• Indeed, when traversing a small circuit around $z=0$, we do not return to the original value. When starting for instance at $z=\varepsilon$ for real $\varepsilon >0$ and letting $n=0$ we start with $\theta_p=0$ and after returning to $z=\varepsilon, \theta_p=2\pi$ we have according to (4) $w=\sqrt{\varepsilon}e^{2i\pi/2}\left(\log{r} + 2\pi i\right)=-\sqrt{\varepsilon}\left(\log{r} + 2\pi i\right)$. Traversing another circuit we have $w=\sqrt{\varepsilon}\left(\log{r} + 4\pi i\right)$ and this continues for $n\in \mathbb{Z}$ changing the sign for $n$ even and $n$ odd.

    Again, we have $0$ identified as branch point of the function $w(z)=\sqrt{z}\log{z}$.

  • The point at $z=\infty$ is another branch point of $\sqrt{z}\log{z}$ which can be seen as above by substituting $z=\frac{1}{t}$ and considering $t$ close by $0$ which can be argued in the same way as we did above.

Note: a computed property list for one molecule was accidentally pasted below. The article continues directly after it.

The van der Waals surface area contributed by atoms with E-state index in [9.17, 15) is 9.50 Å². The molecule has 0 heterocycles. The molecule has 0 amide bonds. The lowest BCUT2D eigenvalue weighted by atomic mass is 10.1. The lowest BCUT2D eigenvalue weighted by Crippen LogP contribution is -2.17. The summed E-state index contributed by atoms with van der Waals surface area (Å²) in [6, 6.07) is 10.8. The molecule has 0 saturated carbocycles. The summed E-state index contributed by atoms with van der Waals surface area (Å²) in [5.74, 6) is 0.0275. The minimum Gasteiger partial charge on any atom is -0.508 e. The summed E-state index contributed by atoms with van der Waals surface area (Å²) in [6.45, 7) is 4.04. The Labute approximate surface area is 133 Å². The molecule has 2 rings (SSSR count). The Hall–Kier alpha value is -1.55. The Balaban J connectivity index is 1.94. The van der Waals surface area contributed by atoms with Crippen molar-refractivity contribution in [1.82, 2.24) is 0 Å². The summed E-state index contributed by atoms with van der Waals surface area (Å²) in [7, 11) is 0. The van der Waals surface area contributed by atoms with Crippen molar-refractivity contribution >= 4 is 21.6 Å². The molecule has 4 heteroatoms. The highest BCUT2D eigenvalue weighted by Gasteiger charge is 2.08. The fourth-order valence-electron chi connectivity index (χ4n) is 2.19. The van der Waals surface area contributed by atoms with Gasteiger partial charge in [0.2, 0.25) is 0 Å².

• If we take a closed circuit that does not enclose $z=0$ then the phase $\theta_p$ varies continuously between two values $0\leq \theta_1\leq \theta_p\leq \theta_2<2\pi$ as $z$ traverses the circuit returning exactly to its previous value with no phase change.

We are now in a similar situation as with the functions $\sqrt{z}$ and $\log{z}$. We have two branch points $z=0$ and $z=\infty$ and can use the same branch cut $\{z|z>0\}$ to restrict $w(z)=\sqrt{z}\log{z}$ to an open region where $w$ is single-valued and continuous.

Note: This answer follows closely section: 2.2 Multivalued functions from Complex Variables: Introduction and Applications by M.J. Ablowitz and A.S. Fokas.

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  • $\begingroup$ Very helpful! Thank you very much! $\endgroup$ – user489116 Jan 18 '20 at 11:36
  • $\begingroup$ @user: You're welcome. Thanks a lot for accepting the answer and granting the bounty. :-) $\endgroup$ – Markus Scheuer Jan 18 '20 at 11:44